This has easily been one of the most exciting years to be an eater of all things in Dallas. Across the city we’ve seen an explosion of new bars and restaurants -- especially over in Deep Ellum -- with knockout dishes that range from late-night falafel to Nantucket scallops.
Narrowing down the list of excellent contenders was not easy, and left us with plenty of great entrants that just missed the cut. Take for instance, Hash House a Go Go, a by-a-hair runner-up in the ‘burbs, which throws down titanic chicken pot pies and Belgian waffles, and Butcher Board’s freshly carved sandwiches. Sixty Vines, the impressive wine-on-tap joint in Plano that just opened, has a juicy, remarkable burger. Even in late 2015 a handful of new restaurants opened that were staggeringly good, like The Theodore, which boldly challenged the sadness of mall food, and in the middle of a strip mall in Lake Highlands, Resident Taqueria began serving some of the smartest tacos in the land.
All things considered, it’s been a fine year for eating and drinking in the city. As we prepare for the new year to come, here are the eight new and best restaurants of 2016 in Dallas proper to indulge in:
The first thing that’ll happen at Nick Badovinus’ is you’ll be transported. You’ll smell the sea brine of freshly shucked oysters (get “Nick’s Picks” for an array of beautiful things), and imagine the clunking sound of a boat against the dock. The Pacific Northwest-inspired spot is upscale, but never short on fun: Goldfish (you know, the yellow crackers) are served in lieu of bread. There’s clam chowder, stunning raw crudos, and Alaskan King crab that’ll blow your Gorton’s fisherman beard clean off. Sit at the bar and grab a cold beer while you wait for a table in this cozy spot.
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Here’s a vibrant, arboreal-themed bar and restaurant from the chef who brought you delicious, delicious meats at University Park’s Front Room Tavern. There are Lord of the Rings-like “trees” bursting up from the tables, deviled eggs with pickled mustard and crispy leek, and a foraged mushroom pizza. The cocktails are delightfully tree-themed as well, like the Orchard and Vineyard (tequila with blood orange liqueur and citrus) and the Shrubbery (bourbon, peach shrub, lemon). Or try a cocktail punch, like the Grove sangria pitcher, which serves four-to-six. And if that’s not enough, on the last Sunday of the month, they also host Drag Brunch, a fabulously boozy celebration with performances.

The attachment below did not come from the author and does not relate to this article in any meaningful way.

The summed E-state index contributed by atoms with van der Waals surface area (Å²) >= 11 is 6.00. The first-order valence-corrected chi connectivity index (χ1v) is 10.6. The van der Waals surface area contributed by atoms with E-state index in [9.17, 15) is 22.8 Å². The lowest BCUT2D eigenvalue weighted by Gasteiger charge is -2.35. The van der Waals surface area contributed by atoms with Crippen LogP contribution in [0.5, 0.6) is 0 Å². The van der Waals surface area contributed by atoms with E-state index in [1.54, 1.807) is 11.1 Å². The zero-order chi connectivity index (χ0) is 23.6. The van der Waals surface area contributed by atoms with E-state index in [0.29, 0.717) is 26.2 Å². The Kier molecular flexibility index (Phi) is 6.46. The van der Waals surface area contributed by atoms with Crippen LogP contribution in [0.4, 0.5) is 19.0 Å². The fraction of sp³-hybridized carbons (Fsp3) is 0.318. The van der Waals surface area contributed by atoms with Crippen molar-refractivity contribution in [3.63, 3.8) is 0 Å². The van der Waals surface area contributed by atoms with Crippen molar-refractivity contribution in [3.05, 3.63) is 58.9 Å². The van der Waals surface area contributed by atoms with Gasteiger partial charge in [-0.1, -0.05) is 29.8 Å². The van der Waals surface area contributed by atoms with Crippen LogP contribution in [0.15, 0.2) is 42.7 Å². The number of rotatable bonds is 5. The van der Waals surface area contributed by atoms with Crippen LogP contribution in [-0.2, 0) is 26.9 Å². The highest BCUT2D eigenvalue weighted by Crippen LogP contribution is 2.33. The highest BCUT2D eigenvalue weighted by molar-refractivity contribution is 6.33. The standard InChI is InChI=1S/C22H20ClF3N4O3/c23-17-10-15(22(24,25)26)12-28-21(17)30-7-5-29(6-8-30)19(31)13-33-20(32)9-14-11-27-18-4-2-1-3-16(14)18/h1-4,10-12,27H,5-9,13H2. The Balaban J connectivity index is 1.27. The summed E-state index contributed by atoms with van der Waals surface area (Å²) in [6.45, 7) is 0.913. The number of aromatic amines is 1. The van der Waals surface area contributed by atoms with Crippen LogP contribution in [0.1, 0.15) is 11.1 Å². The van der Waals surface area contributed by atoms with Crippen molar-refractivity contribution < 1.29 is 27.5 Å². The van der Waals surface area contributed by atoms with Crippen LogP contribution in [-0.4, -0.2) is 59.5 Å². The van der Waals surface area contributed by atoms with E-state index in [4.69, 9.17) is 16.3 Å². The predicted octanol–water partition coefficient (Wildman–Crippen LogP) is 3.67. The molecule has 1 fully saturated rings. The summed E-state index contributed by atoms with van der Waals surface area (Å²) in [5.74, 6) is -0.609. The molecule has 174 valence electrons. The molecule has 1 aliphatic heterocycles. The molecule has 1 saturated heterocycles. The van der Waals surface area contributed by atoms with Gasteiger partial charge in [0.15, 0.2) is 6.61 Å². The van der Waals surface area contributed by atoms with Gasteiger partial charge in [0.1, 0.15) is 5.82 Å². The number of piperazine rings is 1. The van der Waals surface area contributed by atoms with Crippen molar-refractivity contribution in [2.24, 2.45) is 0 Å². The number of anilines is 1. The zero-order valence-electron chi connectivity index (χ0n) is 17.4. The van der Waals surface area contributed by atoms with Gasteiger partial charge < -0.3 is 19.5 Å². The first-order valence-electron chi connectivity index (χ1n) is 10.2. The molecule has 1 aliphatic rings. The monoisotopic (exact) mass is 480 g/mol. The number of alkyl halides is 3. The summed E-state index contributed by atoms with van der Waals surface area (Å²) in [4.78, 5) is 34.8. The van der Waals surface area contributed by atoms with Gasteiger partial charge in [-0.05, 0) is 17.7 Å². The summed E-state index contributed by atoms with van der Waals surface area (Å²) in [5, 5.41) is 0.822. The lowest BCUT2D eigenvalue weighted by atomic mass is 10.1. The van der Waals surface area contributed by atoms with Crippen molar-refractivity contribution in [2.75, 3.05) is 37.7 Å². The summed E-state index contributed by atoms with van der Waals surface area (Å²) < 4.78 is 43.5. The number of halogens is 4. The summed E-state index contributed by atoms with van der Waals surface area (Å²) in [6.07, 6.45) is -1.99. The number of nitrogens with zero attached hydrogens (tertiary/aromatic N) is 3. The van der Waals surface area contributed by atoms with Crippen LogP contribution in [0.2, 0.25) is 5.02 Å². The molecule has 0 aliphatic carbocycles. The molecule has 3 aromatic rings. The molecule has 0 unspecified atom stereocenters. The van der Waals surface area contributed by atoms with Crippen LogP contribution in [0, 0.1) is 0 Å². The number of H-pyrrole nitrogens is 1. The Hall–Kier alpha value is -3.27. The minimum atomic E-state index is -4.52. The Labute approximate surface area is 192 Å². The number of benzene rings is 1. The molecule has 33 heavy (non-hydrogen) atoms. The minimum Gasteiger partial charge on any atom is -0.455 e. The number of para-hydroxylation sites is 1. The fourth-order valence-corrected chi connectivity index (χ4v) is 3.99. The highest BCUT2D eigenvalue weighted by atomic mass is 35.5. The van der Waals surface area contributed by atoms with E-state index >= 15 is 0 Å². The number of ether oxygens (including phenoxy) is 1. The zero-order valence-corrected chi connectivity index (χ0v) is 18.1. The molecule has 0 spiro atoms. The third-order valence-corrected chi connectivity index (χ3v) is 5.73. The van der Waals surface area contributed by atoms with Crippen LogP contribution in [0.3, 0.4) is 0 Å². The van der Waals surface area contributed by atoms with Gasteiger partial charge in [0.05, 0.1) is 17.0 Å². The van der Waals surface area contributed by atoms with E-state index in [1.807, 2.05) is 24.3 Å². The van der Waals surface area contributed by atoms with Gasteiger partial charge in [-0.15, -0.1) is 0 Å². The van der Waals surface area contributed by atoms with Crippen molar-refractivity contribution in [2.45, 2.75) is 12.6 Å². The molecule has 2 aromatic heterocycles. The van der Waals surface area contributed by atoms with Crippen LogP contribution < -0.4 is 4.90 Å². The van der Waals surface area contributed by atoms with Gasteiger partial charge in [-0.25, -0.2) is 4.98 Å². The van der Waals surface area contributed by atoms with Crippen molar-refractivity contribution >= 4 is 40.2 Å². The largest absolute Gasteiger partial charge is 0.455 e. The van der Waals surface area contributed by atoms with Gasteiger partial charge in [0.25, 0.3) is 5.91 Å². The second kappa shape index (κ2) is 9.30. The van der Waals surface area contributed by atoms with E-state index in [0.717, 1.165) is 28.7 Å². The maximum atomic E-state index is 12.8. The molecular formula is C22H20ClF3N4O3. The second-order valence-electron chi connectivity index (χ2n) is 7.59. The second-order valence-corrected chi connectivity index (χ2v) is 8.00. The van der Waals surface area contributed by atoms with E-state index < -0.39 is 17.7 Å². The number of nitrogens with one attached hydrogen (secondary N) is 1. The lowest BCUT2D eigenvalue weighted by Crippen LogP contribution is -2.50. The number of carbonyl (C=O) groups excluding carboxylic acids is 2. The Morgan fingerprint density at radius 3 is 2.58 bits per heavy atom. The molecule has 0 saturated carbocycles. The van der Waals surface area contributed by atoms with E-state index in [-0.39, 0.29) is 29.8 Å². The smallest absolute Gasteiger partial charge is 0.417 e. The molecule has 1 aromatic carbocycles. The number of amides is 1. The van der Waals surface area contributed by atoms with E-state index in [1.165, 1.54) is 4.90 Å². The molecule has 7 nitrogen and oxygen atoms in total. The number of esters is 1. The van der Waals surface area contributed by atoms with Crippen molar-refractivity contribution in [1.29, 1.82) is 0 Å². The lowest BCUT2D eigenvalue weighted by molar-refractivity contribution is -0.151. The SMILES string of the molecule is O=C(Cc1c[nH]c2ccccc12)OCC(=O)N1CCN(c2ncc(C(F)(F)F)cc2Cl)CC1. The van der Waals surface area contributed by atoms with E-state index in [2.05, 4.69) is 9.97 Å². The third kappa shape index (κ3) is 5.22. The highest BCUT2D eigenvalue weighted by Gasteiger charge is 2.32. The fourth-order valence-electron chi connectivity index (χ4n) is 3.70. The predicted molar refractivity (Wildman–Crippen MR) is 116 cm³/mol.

Chef Julian Barsotti is now three for three. Carbone’s Fine Food and Wine, his Sicilian-inspired joint, has some of the best red-checkered-tablecloth fare in Dallas; Nonna, his upscale joint, is sublime; and now Barsotti has added Sprezza to his reputable roster. Inside the modern, chic spot, there’s octopus served with geometrically pleasing romesco, or, simply, spaghetti and clams. The pizzas turns heads -- dive into a fennel sausage pie, or the spicy salame -- and for all that is holy, get a good bottle of wine. Barsotti is slowly planting his flag as the Italian king.